Saturday, December 30, 2006

Prayer and Shekinah


I'm preaching this coming Sunday night. My sermon will coincide with the end of our congregation's "40 days of prayer." To be honest, this makes for a difficult subject for me to preach on. My prayer life is ... well ... not as strong as it should be.

So I started to examine the factors that had weakened my prayer life. While there are many contributing factors, one factor was intellectual. While I understood that the Bible taught that prayer was important and that it claimed that prayer was powerful, there was something that just didn't add up to me. Why would God require me to pray about things that he already knows? Wouldn't those be wasted words? It seemed to be against his proactive and loving nature to require that I tell him things that he knows even better that I do before he would respond. For example: why pray for an ailing friend? God already knows their ailment. He already knows that they need help. He loves them and doesn't want them to suffer. So why would he require that I pray about it?

In the midst of this quandary, my brother-in-law introduced me to the word Shekinah. Its a Hebrew word that isn't found in the Bible, but that the Jews used to describe a very real Biblical teaching. It describes the VISIBLE presence of God. It was present in the exodus, at the giving of the Law, at the dedication of the tabernacle, at the dedication of the temple, at the birth, baptism, and transfiguration of Christ. The Shekinah dwelled permanently on the mercy seat (the place between the two cherubim on the top of the Ark of the Covenant). The ark was kept in the Holy of Holies, which was inaccessible to anyone but the hight priest, and that once a year.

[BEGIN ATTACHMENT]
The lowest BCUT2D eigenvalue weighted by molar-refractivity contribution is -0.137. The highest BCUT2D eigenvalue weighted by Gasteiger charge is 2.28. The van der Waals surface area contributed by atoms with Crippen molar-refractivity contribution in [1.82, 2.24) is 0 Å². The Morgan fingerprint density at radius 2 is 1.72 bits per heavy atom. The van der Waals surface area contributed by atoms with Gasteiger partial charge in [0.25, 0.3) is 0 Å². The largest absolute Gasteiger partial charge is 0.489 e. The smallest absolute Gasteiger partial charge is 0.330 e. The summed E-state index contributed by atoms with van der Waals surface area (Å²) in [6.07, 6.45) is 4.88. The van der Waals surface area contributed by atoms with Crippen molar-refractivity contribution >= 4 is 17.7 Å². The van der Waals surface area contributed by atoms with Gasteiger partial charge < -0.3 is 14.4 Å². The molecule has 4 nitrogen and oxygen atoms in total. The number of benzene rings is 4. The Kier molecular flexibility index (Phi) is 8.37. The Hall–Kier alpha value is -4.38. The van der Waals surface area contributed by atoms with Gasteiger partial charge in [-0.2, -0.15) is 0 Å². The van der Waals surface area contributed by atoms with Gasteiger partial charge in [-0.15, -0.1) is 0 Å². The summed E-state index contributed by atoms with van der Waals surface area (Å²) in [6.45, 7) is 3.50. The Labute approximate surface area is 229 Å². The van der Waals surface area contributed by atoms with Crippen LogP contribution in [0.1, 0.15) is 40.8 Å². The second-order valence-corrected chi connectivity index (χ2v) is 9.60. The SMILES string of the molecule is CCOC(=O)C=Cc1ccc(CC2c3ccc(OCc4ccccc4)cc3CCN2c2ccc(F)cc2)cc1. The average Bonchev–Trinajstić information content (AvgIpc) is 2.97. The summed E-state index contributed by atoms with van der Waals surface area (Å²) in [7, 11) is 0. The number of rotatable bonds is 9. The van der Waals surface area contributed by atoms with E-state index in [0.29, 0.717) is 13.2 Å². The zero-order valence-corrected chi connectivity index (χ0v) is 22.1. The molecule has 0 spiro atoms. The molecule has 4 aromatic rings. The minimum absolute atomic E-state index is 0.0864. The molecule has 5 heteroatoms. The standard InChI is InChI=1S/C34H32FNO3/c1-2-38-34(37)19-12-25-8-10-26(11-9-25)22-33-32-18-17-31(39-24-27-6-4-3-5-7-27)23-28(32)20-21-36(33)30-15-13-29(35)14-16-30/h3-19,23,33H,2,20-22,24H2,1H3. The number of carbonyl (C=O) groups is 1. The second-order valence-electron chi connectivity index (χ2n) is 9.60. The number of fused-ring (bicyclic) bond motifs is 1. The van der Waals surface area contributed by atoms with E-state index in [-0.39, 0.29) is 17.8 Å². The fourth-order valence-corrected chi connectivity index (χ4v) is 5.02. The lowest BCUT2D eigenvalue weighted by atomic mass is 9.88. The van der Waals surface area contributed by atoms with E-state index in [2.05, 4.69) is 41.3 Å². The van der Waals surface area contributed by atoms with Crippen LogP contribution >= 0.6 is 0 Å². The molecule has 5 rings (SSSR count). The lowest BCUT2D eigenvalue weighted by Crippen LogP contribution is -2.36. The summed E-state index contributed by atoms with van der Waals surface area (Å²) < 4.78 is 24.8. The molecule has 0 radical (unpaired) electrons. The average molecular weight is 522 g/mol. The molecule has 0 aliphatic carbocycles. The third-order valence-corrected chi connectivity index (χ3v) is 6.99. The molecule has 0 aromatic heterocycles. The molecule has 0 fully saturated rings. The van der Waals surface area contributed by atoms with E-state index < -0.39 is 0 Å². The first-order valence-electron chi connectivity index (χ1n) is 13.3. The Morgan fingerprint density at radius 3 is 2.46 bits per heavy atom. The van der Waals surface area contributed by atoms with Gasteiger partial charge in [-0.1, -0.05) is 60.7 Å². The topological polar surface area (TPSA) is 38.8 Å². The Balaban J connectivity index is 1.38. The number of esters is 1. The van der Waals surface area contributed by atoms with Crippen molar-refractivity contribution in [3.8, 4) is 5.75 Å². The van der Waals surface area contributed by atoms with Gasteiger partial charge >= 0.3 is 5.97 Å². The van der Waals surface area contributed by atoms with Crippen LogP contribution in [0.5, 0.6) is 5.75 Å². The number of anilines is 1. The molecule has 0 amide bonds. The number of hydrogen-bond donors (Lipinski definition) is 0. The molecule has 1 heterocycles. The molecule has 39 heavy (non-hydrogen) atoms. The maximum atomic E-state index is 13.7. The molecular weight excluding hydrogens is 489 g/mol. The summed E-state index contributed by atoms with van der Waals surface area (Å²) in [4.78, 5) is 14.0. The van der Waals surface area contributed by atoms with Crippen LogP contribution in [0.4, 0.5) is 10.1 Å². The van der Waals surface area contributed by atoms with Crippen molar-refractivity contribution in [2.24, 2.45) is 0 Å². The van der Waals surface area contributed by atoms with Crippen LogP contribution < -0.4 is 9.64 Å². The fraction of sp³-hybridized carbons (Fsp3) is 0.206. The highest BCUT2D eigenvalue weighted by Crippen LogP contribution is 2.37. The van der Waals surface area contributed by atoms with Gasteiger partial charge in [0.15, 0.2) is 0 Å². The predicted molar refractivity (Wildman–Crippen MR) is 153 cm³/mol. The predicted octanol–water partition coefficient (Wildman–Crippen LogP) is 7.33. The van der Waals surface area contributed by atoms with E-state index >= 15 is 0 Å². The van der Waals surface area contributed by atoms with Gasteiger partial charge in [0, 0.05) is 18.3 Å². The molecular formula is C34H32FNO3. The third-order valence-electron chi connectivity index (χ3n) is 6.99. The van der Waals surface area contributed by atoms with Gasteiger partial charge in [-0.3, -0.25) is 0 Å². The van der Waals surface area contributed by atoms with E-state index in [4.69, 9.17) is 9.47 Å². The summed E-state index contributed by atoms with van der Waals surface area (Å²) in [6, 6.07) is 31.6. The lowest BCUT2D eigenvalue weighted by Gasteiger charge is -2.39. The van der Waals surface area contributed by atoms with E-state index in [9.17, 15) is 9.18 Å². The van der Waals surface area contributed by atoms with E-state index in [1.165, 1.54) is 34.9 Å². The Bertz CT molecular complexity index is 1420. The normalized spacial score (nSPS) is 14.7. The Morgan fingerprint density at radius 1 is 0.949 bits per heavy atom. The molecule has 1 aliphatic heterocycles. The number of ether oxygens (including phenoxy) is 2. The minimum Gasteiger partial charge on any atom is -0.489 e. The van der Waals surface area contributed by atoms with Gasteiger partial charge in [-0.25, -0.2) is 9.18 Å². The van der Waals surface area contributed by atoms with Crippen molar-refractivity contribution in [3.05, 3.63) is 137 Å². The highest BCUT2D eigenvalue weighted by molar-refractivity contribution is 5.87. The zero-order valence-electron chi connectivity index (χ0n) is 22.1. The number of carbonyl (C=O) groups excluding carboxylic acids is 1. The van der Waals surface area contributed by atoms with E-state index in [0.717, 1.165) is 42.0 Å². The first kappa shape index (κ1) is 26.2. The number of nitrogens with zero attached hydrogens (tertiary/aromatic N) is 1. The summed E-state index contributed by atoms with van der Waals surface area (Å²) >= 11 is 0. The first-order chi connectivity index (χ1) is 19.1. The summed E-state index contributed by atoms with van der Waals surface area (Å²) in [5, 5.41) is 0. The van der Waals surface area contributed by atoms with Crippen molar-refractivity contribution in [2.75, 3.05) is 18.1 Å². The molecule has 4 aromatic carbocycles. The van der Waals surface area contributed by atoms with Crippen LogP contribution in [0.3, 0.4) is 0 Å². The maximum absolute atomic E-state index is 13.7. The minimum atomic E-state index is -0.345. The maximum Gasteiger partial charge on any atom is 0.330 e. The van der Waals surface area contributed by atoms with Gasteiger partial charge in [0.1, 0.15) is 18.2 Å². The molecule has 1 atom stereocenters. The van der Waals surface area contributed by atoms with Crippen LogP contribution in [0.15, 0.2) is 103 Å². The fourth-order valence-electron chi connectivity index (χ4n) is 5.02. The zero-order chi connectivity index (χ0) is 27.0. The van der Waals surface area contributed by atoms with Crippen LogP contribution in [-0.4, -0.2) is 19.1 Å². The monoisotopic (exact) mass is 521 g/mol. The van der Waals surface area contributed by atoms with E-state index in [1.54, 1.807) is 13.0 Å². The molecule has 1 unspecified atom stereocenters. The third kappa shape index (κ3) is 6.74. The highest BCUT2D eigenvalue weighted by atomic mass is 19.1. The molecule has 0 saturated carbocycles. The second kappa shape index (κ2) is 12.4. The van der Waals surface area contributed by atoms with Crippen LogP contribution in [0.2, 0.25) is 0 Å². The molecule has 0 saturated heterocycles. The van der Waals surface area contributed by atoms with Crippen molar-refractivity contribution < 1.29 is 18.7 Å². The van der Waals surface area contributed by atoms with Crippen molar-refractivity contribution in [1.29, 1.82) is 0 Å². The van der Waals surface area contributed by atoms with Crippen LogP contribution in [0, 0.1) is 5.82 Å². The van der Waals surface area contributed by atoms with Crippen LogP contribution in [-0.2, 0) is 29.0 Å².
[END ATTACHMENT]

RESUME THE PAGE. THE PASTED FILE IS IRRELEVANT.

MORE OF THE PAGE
What does all this mean? No one could live in God's presence! God could only be seen from a distance and through the veil of a cloud! His glory was permanently kept separate from man by a veil/curtain in the temple!

When God came to live with us in the form of the Messiah, it seemed like everything was solved. God could now be approached! But then the Messiah died. Was all hope lost? No, because at the death of Christ, something special happened. Until recently, I never realized the importance of it. The curtain which separated the Holy of Holies from the people was ripped!

That curtain kept the holy inaccessible. That curtain kept the Shekinah invisible. That curtain illustrated the separation between God and us. That curtain was destroyed when Christ died!

I can now approach God in all of his glory! I don't have to go through anyone (save Christ). I can approach anytime I want to, about any topic I please, wherever I may be. I have complete, unhindered, open access to God!

My question ("Why do I have to pray?") was simply the wrong question. The real question is, "Why wouldn't I WANT to?" I no longer think of prayer as something I HAVE to do for some inexplicable reason. Rather, through prayer I GET to walk right up to God and spend glorious time in God's presence! Why would I pass that up? If offered the opportunity to spend time with the president (all politics aside), I wouldn't hesitate! If I was able to go spend some time with Bono or Sarah McLachlan, I wouldn't even have to think! How much greater should I view the opportunity to approach God?

1 comment:

Radian21 said...

The emperor (Hadrian) said to Rabbi Joshua b. Hananiah, "I desire greatly to see thy God." Joshua requested him to stand facing the brilliant summer sun, and said, "Gaze upon it." The emperor said, "I can not." "Then," said Joshua, "if thou art not able to look upon a servant of God, how much less mayest thou gaze upon the Shekinah?"(Ḥul. 60a).